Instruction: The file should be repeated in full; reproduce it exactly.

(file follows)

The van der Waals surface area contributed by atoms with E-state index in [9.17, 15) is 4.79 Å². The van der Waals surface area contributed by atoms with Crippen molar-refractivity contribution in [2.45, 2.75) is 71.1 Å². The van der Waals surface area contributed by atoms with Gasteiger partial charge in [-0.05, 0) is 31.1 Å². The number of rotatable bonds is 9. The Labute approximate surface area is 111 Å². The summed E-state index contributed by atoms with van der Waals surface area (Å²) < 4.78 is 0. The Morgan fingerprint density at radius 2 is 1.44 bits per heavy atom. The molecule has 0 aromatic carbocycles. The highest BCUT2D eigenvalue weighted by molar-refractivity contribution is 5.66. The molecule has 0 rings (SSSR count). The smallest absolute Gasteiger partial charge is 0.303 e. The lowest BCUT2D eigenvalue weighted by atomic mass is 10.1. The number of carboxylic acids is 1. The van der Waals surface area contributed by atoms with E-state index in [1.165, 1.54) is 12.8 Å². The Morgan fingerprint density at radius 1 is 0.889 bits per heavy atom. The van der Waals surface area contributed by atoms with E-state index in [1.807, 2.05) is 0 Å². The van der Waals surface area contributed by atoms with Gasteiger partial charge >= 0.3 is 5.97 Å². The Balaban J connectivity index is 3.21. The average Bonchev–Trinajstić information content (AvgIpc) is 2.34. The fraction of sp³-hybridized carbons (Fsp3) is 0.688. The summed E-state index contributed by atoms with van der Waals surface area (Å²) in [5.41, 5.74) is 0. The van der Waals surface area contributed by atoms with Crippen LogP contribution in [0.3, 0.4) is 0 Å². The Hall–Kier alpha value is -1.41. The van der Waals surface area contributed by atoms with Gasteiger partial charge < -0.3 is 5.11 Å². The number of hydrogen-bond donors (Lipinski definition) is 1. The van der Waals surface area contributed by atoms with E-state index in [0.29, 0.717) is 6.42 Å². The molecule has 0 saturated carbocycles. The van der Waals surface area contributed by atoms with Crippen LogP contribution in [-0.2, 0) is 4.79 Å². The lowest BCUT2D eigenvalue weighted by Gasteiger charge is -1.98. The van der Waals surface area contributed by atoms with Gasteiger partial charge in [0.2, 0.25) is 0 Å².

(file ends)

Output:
The van der Waals surface area contributed by atoms with E-state index in [9.17, 15) is 4.79 Å². The van der Waals surface area contributed by atoms with Crippen molar-refractivity contribution in [2.45, 2.75) is 71.1 Å². The van der Waals surface area contributed by atoms with Gasteiger partial charge in [-0.05, 0) is 31.1 Å². The number of rotatable bonds is 9. The Labute approximate surface area is 111 Å². The summed E-state index contributed by atoms with van der Waals surface area (Å²) < 4.78 is 0. The Morgan fingerprint density at radius 2 is 1.44 bits per heavy atom. The molecule has 0 aromatic carbocycles. The highest BCUT2D eigenvalue weighted by molar-refractivity contribution is 5.66. The molecule has 0 rings (SSSR count). The smallest absolute Gasteiger partial charge is 0.303 e. The lowest BCUT2D eigenvalue weighted by atomic mass is 10.1. The number of carboxylic acids is 1. The van der Waals surface area contributed by atoms with E-state index in [1.165, 1.54) is 12.8 Å². The Morgan fingerprint density at radius 1 is 0.889 bits per heavy atom. The van der Waals surface area contributed by atoms with E-state index in [1.807, 2.05) is 0 Å². The van der Waals surface area contributed by atoms with Gasteiger partial charge >= 0.3 is 5.97 Å². The Balaban J connectivity index is 3.21. The average Bonchev–Trinajstić information content (AvgIpc) is 2.34. The fraction of sp³-hybridized carbons (Fsp3) is 0.688. The summed E-state index contributed by atoms with van der Waals surface area (Å²) in [5.41, 5.74) is 0. The van der Waals surface area contributed by atoms with Crippen LogP contribution in [0.3, 0.4) is 0 Å². The Hall–Kier alpha value is -1.41. The van der Waals surface area contributed by atoms with Gasteiger partial charge < -0.3 is 5.11 Å². The number of hydrogen-bond donors (Lipinski definition) is 1. The van der Waals surface area contributed by atoms with E-state index in [0.29, 0.717) is 6.42 Å². The molecule has 0 saturated carbocycles. The van der Waals surface area contributed by atoms with Crippen LogP contribution in [-0.2, 0) is 4.79 Å². The lowest BCUT2D eigenvalue weighted by Gasteiger charge is -1.98. The van der Waals surface area contributed by atoms with Gasteiger partial charge in [0.2, 0.25) is 0 Å².